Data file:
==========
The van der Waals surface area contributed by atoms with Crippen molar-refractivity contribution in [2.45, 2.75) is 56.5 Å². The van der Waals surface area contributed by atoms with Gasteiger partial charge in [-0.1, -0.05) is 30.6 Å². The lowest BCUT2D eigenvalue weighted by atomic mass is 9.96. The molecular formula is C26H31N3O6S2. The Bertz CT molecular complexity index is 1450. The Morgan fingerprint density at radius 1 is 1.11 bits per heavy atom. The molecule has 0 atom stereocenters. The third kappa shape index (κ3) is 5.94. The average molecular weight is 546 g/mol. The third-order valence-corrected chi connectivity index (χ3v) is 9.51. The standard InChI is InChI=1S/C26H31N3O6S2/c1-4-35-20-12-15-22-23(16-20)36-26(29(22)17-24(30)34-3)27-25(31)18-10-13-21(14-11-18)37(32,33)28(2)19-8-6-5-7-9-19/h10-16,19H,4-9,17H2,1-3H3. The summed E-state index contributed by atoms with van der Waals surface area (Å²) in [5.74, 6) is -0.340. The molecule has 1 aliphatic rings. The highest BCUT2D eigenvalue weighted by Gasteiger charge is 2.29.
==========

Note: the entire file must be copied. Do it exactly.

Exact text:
The van der Waals surface area contributed by atoms with Crippen molar-refractivity contribution in [2.45, 2.75) is 56.5 Å². The van der Waals surface area contributed by atoms with Gasteiger partial charge in [-0.1, -0.05) is 30.6 Å². The lowest BCUT2D eigenvalue weighted by atomic mass is 9.96. The molecular formula is C26H31N3O6S2. The Bertz CT molecular complexity index is 1450. The Morgan fingerprint density at radius 1 is 1.11 bits per heavy atom. The molecule has 0 atom stereocenters. The third kappa shape index (κ3) is 5.94. The average molecular weight is 546 g/mol. The third-order valence-corrected chi connectivity index (χ3v) is 9.51. The standard InChI is InChI=1S/C26H31N3O6S2/c1-4-35-20-12-15-22-23(16-20)36-26(29(22)17-24(30)34-3)27-25(31)18-10-13-21(14-11-18)37(32,33)28(2)19-8-6-5-7-9-19/h10-16,19H,4-9,17H2,1-3H3. The summed E-state index contributed by atoms with van der Waals surface area (Å²) in [5.74, 6) is -0.340. The molecule has 1 aliphatic rings. The highest BCUT2D eigenvalue weighted by Gasteiger charge is 2.29.